> I wonder if anybody could shed some light on a problem I am
    > encountering.
    >
    > I have written a program in C that runs on Solaris 2.8. At busy times
    > of the day there may be multiple instances of it running (5-10), each
    > process taking approx. 3 seconds to complete.
    >
    > Each instance of the program basically fetches data from a Oracle
    > database (using Remedy ARS API routines) and stores it in a user
    > defined structure that I have defined as a global variable. The
    > problem I encounter is when multiple instances of the program are
    > running. Often I find that the data in memory being held in one
    > process is mixed up with the data in memory of another.


    My guess is you've done something like this:

    (1) open Oracle connection in parent process
    (2) fork()
    (3) do Oracle query in children

    That may not be a valid way to use the Oracle db client code.
    I would try doing this instead:

    (1) fork()
    (2) open Oracle connection in child
    (3) do Oracle query in child

    I'm not an Oracle expert, I am only thinking of what might happen
    if two instances of the client code are sharing the same initial
    values in their data structures and are sharing the TCP connection.

    Hope that helps.

    - Logan
     
    Logan Shaw, Oct 1, 2003
    #4
  5. Logan Shaw wrote:
    > Shuaib wrote:
    >
    >> I wonder if anybody could shed some light on a problem I am
    >> encountering.
    >>
    >> I have written a program in C that runs on Solaris 2.8. At busy times
    >> of the day there may be multiple instances of it running (5-10), each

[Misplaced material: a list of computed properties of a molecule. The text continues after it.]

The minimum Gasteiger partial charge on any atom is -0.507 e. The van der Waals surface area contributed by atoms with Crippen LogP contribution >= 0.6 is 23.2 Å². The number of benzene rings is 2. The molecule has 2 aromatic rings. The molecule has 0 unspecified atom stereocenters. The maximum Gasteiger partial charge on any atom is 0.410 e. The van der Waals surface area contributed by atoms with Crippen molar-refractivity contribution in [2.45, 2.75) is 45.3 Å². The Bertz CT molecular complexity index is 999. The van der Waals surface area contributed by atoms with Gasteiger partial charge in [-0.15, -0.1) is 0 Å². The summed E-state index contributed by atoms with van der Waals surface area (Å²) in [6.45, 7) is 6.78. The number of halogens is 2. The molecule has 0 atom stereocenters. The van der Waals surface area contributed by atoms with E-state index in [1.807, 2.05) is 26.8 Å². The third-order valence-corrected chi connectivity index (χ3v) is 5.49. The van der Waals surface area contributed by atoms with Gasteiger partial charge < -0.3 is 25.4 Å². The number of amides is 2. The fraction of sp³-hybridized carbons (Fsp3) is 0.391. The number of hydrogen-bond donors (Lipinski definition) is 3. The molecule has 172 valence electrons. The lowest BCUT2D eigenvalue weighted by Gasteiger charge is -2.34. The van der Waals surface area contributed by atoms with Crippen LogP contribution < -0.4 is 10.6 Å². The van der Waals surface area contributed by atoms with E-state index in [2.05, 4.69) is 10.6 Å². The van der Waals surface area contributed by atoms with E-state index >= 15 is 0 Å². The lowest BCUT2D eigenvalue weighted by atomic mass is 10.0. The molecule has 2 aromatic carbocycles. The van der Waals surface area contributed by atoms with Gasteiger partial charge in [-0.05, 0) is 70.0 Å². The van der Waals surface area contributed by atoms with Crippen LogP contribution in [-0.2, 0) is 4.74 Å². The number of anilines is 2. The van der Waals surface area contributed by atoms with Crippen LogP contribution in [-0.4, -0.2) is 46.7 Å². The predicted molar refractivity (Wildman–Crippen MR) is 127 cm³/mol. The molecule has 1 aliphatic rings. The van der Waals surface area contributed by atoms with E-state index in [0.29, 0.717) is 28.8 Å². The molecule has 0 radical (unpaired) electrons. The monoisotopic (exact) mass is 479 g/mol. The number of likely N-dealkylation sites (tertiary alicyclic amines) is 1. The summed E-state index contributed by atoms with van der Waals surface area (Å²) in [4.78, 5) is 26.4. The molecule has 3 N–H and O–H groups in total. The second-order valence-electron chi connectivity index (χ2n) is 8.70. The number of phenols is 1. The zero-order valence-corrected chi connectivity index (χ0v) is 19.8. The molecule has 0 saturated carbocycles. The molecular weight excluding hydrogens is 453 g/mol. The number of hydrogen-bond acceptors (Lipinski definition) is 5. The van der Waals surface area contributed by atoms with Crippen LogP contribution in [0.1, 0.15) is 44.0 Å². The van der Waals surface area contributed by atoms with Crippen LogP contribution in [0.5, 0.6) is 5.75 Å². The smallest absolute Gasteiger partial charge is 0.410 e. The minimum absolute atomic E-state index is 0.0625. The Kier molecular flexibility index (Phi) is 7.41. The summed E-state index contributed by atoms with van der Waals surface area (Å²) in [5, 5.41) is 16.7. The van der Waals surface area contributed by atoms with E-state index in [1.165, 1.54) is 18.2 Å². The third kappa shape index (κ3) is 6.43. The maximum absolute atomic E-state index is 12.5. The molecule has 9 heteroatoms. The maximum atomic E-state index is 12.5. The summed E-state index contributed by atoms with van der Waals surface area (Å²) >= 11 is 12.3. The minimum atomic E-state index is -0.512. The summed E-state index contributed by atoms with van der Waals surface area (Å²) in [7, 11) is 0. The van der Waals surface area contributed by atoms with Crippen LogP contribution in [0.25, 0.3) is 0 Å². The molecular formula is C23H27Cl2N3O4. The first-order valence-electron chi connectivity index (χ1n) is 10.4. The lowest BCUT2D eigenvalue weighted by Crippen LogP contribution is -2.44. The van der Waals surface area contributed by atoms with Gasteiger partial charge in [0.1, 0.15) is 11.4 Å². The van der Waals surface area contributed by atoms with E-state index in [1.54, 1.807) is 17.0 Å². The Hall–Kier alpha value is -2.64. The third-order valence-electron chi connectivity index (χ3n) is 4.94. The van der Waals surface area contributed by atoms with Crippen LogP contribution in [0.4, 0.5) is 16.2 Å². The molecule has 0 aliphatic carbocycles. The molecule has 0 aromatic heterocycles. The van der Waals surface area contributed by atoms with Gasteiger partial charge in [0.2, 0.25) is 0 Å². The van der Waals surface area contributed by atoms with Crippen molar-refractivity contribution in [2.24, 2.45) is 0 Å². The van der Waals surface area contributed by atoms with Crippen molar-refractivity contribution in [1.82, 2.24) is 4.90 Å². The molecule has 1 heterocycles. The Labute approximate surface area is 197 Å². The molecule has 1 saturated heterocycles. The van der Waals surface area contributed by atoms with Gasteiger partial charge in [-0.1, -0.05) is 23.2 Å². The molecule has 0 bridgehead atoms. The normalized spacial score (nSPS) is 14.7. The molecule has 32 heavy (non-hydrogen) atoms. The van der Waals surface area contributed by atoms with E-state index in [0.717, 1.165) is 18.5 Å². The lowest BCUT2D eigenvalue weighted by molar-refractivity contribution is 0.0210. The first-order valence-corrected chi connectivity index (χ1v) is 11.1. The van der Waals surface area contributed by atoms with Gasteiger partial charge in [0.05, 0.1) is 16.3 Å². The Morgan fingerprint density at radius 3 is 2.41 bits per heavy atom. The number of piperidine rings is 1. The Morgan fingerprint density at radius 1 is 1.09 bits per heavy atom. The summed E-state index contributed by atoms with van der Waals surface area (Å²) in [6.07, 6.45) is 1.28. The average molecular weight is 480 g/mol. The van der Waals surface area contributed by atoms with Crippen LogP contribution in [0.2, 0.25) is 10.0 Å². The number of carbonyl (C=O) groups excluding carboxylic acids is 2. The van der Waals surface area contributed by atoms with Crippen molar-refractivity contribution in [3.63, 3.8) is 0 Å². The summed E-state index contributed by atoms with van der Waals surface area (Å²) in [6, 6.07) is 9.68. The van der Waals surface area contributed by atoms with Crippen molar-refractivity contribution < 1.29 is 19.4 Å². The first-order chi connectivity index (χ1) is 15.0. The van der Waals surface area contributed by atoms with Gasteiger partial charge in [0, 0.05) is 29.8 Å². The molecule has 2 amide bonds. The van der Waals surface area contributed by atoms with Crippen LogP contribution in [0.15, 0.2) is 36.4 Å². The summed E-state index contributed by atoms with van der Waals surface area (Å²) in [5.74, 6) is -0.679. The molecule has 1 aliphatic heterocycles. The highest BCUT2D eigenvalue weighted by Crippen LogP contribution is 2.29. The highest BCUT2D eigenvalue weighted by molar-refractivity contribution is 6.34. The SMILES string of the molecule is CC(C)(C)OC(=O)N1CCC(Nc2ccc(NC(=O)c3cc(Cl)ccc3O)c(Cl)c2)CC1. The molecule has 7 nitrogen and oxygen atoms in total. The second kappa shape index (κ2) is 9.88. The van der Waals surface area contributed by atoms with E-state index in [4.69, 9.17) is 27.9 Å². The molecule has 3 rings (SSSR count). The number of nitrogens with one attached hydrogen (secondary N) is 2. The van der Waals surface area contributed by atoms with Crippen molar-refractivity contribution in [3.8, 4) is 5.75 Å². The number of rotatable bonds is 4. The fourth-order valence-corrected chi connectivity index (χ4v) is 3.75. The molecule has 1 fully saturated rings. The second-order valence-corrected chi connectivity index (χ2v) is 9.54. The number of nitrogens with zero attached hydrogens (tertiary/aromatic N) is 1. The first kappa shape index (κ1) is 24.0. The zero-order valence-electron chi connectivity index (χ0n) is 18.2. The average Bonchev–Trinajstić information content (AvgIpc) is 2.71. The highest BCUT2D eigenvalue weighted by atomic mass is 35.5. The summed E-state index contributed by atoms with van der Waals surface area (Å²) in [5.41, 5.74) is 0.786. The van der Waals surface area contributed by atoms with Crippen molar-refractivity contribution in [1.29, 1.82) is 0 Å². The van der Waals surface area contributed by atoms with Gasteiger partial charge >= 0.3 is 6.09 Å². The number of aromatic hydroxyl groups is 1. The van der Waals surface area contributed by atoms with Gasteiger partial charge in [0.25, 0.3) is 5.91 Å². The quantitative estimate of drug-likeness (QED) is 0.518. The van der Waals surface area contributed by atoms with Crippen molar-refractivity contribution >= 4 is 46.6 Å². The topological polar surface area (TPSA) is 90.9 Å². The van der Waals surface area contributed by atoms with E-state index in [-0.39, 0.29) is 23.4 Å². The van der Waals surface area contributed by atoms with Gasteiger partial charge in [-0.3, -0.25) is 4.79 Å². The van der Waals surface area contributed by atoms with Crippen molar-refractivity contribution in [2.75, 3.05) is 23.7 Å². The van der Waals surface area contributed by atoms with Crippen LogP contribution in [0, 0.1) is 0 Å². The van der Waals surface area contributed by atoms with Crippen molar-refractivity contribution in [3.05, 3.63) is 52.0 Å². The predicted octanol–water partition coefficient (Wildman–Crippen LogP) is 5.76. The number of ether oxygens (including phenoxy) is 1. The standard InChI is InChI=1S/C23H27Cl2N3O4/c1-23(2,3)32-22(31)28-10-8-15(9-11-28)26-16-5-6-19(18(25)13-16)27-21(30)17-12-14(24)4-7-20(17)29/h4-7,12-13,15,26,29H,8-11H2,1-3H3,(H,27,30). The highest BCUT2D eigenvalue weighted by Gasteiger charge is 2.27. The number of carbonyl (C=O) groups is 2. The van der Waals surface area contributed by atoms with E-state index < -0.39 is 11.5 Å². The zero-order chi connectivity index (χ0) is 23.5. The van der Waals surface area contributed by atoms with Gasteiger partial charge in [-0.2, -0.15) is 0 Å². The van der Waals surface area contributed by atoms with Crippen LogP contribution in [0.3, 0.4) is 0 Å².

>> process taking approx. 3 seconds to complete.
    >>
    >> Each instance of the program basically fetches data from a Oracle
    >> database (using Remedy ARS API routines) and stores it in a user
    >> defined structure that I have defined as a global variable. The
    >> problem I encounter is when multiple instances of the program are
    >> running. Often I find that the data in memory being held in one
    >> process is mixed up with the data in memory of another.

    >
    >
    > My guess is you've done something like this:
    >
    > (1) open Oracle connection in parent process
    > (2) fork()
    > (3) do Oracle query in children
    >
    > That may not be a valid way to use the Oracle db client code.
    > I would try doing this instead:
    >
    > (1) fork()
    > (2) open Oracle connection in child
    > (3) do Oracle query in child
    >
    > I'm not an Oracle expert, I am only thinking of what might happen
    > if two instances of the client code are sharing the same initial
    > values in their data structures and are sharing the TCP connection.


    Extremely likely.

    I have found (painfully!) that even this leads to trouble:

    (1) Connect to Oracle in parent
    (2) fork
    (3) Do nothing related to Oracle in child
    (4) Exit child

    or this:

    (3) Do nothing related to Oracle in parent
    (4) Exit parent

    Because the Oracle client runtime registers an atexit, just exiting the
    process becomes akin to an Oracle request!

    Since there does not seem to be any way to unregister an atexit handler,
    the only thing that works is to have *NO* Oracle connection at all while
    you fork. (There may be something in the most recent Oracle OCI API to
    circumvent that problem, but I haven't found it yet)

    >
    > Hope that helps.
    >
    > - Logan
    >



    --
    Michel Bardiaux
    Peaktime Belgium S.A. Bd. du Souverain, 191 B-1160 Bruxelles
    Tel : +32 2 790.29.41
     
    Michel Bardiaux, Oct 8, 2003
    #5
  6. "Michel Bardiaux" <> wrote in message
    news:...

    > I have found (painfully!) that even this leads to trouble:
    >
    > (1) Connect to Oracle in parent
    > (2) fork
    > (3) Do nothing related to Oracle in child
    > (4) Exit child
    >
    > or this:
    >
    > (3) Do nothing related to Oracle in parent
    > (4) Exit parent
    >
    > Because the Oracle client runtime registers an atexit, just exiting the
    > process becomes akin to an Oracle request!


    That's why the child should not call 'exit'. This same problem exists
    with stdio streams.

    DS
     
    David Schwartz, Oct 8, 2003
    #6